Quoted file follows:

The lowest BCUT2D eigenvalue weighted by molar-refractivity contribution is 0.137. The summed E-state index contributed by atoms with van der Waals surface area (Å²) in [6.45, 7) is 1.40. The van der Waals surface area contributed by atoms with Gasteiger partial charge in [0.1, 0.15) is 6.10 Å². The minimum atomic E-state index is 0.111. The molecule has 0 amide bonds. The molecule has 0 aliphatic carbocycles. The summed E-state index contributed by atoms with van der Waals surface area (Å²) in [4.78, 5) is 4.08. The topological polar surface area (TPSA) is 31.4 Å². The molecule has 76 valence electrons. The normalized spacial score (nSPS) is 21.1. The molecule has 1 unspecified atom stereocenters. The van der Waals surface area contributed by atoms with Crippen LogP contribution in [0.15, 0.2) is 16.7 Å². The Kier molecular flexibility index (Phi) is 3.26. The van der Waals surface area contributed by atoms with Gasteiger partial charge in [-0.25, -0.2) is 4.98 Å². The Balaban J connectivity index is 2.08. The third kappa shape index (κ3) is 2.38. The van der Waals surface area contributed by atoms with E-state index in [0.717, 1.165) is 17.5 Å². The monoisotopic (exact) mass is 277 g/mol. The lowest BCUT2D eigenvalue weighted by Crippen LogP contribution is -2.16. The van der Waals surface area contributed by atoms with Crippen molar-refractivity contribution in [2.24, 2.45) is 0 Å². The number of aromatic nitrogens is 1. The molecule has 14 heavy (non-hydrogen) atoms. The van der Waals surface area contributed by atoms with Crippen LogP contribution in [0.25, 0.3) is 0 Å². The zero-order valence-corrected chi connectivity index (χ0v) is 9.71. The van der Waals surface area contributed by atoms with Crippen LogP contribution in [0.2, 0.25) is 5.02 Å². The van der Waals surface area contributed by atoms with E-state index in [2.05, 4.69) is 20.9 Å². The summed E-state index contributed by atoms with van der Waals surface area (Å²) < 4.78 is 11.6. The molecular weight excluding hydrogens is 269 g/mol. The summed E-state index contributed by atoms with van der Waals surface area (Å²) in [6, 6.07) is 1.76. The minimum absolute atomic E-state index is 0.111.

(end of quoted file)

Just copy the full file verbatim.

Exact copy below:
The lowest BCUT2D eigenvalue weighted by molar-refractivity contribution is 0.137. The summed E-state index contributed by atoms with van der Waals surface area (Å²) in [6.45, 7) is 1.40. The van der Waals surface area contributed by atoms with Gasteiger partial charge in [0.1, 0.15) is 6.10 Å². The minimum atomic E-state index is 0.111. The molecule has 0 amide bonds. The molecule has 0 aliphatic carbocycles. The summed E-state index contributed by atoms with van der Waals surface area (Å²) in [4.78, 5) is 4.08. The topological polar surface area (TPSA) is 31.4 Å². The molecule has 76 valence electrons. The normalized spacial score (nSPS) is 21.1. The molecule has 1 unspecified atom stereocenters. The van der Waals surface area contributed by atoms with Crippen LogP contribution in [0.15, 0.2) is 16.7 Å². The Kier molecular flexibility index (Phi) is 3.26. The van der Waals surface area contributed by atoms with Gasteiger partial charge in [-0.25, -0.2) is 4.98 Å². The Balaban J connectivity index is 2.08. The third kappa shape index (κ3) is 2.38. The van der Waals surface area contributed by atoms with E-state index in [0.717, 1.165) is 17.5 Å². The monoisotopic (exact) mass is 277 g/mol. The lowest BCUT2D eigenvalue weighted by Crippen LogP contribution is -2.16. The van der Waals surface area contributed by atoms with Crippen molar-refractivity contribution in [2.24, 2.45) is 0 Å². The number of aromatic nitrogens is 1. The molecule has 14 heavy (non-hydrogen) atoms. The van der Waals surface area contributed by atoms with Crippen LogP contribution in [0.25, 0.3) is 0 Å². The zero-order valence-corrected chi connectivity index (χ0v) is 9.71. The van der Waals surface area contributed by atoms with Crippen LogP contribution in [0.2, 0.25) is 5.02 Å². The van der Waals surface area contributed by atoms with E-state index in [2.05, 4.69) is 20.9 Å². The summed E-state index contributed by atoms with van der Waals surface area (Å²) < 4.78 is 11.6. The molecular weight excluding hydrogens is 269 g/mol. The summed E-state index contributed by atoms with van der Waals surface area (Å²) in [6, 6.07) is 1.76. The minimum absolute atomic E-state index is 0.111.